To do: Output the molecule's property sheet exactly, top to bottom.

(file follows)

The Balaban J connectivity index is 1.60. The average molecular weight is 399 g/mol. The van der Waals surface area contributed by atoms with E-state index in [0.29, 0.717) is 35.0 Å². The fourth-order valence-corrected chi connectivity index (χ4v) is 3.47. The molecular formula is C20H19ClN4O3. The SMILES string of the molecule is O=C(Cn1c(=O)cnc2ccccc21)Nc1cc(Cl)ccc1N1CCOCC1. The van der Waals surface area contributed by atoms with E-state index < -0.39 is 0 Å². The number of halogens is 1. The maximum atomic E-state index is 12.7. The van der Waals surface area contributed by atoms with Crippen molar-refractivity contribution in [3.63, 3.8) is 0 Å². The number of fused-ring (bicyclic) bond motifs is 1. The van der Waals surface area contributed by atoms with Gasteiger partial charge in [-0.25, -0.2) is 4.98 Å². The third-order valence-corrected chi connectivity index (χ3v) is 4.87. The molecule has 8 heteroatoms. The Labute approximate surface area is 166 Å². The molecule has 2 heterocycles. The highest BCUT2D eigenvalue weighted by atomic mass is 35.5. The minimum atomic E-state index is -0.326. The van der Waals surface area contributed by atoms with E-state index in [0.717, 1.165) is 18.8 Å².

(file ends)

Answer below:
The Balaban J connectivity index is 1.60. The average molecular weight is 399 g/mol. The van der Waals surface area contributed by atoms with E-state index in [0.29, 0.717) is 35.0 Å². The fourth-order valence-corrected chi connectivity index (χ4v) is 3.47. The molecular formula is C20H19ClN4O3. The SMILES string of the molecule is O=C(Cn1c(=O)cnc2ccccc21)Nc1cc(Cl)ccc1N1CCOCC1. The van der Waals surface area contributed by atoms with E-state index < -0.39 is 0 Å². The number of halogens is 1. The maximum atomic E-state index is 12.7. The van der Waals surface area contributed by atoms with Crippen molar-refractivity contribution in [3.63, 3.8) is 0 Å². The number of fused-ring (bicyclic) bond motifs is 1. The van der Waals surface area contributed by atoms with Gasteiger partial charge in [-0.25, -0.2) is 4.98 Å². The third-order valence-corrected chi connectivity index (χ3v) is 4.87. The molecule has 8 heteroatoms. The Labute approximate surface area is 166 Å². The molecule has 2 heterocycles. The highest BCUT2D eigenvalue weighted by atomic mass is 35.5. The minimum atomic E-state index is -0.326. The van der Waals surface area contributed by atoms with E-state index in [0.717, 1.165) is 18.8 Å².